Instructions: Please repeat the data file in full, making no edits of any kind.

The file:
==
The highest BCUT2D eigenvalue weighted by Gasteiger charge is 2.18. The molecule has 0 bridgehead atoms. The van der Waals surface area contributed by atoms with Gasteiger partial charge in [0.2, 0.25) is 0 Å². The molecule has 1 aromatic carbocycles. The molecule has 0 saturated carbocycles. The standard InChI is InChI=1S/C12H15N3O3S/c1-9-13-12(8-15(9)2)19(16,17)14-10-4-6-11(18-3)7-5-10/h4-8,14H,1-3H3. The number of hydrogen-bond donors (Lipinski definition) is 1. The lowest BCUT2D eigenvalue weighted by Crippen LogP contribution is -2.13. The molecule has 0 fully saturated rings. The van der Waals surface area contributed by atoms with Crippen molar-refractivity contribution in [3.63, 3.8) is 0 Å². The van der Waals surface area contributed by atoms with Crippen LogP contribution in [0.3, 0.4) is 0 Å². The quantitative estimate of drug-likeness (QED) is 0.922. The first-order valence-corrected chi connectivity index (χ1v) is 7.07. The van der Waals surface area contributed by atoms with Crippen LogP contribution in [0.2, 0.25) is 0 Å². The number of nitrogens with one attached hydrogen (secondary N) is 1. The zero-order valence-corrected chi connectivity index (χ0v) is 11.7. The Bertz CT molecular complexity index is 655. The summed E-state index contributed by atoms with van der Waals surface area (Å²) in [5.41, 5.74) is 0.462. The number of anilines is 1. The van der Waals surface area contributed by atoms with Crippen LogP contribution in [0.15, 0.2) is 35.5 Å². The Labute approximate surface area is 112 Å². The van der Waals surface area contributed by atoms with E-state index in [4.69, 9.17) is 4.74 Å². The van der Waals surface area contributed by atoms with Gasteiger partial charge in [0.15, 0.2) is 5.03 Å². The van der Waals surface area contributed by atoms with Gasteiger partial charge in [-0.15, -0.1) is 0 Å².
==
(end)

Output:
The highest BCUT2D eigenvalue weighted by Gasteiger charge is 2.18. The molecule has 0 bridgehead atoms. The van der Waals surface area contributed by atoms with Gasteiger partial charge in [0.2, 0.25) is 0 Å². The molecule has 1 aromatic carbocycles. The molecule has 0 saturated carbocycles. The standard InChI is InChI=1S/C12H15N3O3S/c1-9-13-12(8-15(9)2)19(16,17)14-10-4-6-11(18-3)7-5-10/h4-8,14H,1-3H3. The number of hydrogen-bond donors (Lipinski definition) is 1. The lowest BCUT2D eigenvalue weighted by Crippen LogP contribution is -2.13. The molecule has 0 fully saturated rings. The van der Waals surface area contributed by atoms with Crippen molar-refractivity contribution in [3.63, 3.8) is 0 Å². The van der Waals surface area contributed by atoms with Crippen LogP contribution in [0.3, 0.4) is 0 Å². The quantitative estimate of drug-likeness (QED) is 0.922. The first-order valence-corrected chi connectivity index (χ1v) is 7.07. The van der Waals surface area contributed by atoms with Crippen LogP contribution in [0.2, 0.25) is 0 Å². The number of nitrogens with one attached hydrogen (secondary N) is 1. The zero-order valence-corrected chi connectivity index (χ0v) is 11.7. The Bertz CT molecular complexity index is 655. The summed E-state index contributed by atoms with van der Waals surface area (Å²) in [5.41, 5.74) is 0.462. The number of anilines is 1. The van der Waals surface area contributed by atoms with Crippen LogP contribution in [0.15, 0.2) is 35.5 Å². The Labute approximate surface area is 112 Å². The van der Waals surface area contributed by atoms with E-state index in [4.69, 9.17) is 4.74 Å². The van der Waals surface area contributed by atoms with Gasteiger partial charge in [0.15, 0.2) is 5.03 Å². The van der Waals surface area contributed by atoms with Gasteiger partial charge in [-0.15, -0.1) is 0 Å².